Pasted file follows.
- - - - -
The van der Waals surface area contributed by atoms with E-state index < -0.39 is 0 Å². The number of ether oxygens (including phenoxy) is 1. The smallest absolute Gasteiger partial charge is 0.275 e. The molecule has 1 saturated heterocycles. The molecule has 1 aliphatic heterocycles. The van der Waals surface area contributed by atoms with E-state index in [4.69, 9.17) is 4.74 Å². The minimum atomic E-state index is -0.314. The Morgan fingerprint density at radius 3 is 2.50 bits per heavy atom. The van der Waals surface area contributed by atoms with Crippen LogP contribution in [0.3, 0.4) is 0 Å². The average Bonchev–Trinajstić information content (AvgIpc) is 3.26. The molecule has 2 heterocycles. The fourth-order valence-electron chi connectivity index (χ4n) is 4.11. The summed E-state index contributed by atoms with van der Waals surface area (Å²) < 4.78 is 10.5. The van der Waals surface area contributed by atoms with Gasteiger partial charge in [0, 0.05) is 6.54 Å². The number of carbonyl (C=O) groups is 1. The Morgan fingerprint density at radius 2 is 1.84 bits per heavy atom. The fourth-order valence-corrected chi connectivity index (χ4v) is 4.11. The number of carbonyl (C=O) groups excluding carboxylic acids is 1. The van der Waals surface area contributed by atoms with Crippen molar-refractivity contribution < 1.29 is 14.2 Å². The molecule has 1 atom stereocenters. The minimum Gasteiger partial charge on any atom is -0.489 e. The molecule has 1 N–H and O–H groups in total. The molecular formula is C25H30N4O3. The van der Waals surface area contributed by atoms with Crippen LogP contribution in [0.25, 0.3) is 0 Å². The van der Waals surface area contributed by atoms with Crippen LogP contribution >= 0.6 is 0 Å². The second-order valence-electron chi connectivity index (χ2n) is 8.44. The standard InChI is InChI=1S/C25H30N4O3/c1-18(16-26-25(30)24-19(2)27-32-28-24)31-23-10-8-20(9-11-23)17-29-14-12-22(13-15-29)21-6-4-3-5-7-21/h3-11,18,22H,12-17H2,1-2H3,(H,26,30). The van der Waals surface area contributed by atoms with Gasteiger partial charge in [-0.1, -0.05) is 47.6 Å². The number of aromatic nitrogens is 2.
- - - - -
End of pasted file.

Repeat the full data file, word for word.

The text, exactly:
The van der Waals surface area contributed by atoms with E-state index < -0.39 is 0 Å². The number of ether oxygens (including phenoxy) is 1. The smallest absolute Gasteiger partial charge is 0.275 e. The molecule has 1 saturated heterocycles. The molecule has 1 aliphatic heterocycles. The van der Waals surface area contributed by atoms with E-state index in [4.69, 9.17) is 4.74 Å². The minimum atomic E-state index is -0.314. The Morgan fingerprint density at radius 3 is 2.50 bits per heavy atom. The van der Waals surface area contributed by atoms with Crippen LogP contribution in [0.3, 0.4) is 0 Å². The average Bonchev–Trinajstić information content (AvgIpc) is 3.26. The molecule has 2 heterocycles. The fourth-order valence-electron chi connectivity index (χ4n) is 4.11. The summed E-state index contributed by atoms with van der Waals surface area (Å²) < 4.78 is 10.5. The van der Waals surface area contributed by atoms with Gasteiger partial charge in [0, 0.05) is 6.54 Å². The number of carbonyl (C=O) groups is 1. The Morgan fingerprint density at radius 2 is 1.84 bits per heavy atom. The fourth-order valence-corrected chi connectivity index (χ4v) is 4.11. The number of carbonyl (C=O) groups excluding carboxylic acids is 1. The van der Waals surface area contributed by atoms with Crippen molar-refractivity contribution < 1.29 is 14.2 Å². The molecule has 1 atom stereocenters. The minimum Gasteiger partial charge on any atom is -0.489 e. The molecule has 1 N–H and O–H groups in total. The molecular formula is C25H30N4O3. The van der Waals surface area contributed by atoms with Crippen LogP contribution in [0.25, 0.3) is 0 Å². The van der Waals surface area contributed by atoms with Crippen LogP contribution >= 0.6 is 0 Å². The second-order valence-electron chi connectivity index (χ2n) is 8.44. The standard InChI is InChI=1S/C25H30N4O3/c1-18(16-26-25(30)24-19(2)27-32-28-24)31-23-10-8-20(9-11-23)17-29-14-12-22(13-15-29)21-6-4-3-5-7-21/h3-11,18,22H,12-17H2,1-2H3,(H,26,30). The van der Waals surface area contributed by atoms with Gasteiger partial charge in [-0.1, -0.05) is 47.6 Å². The number of aromatic nitrogens is 2.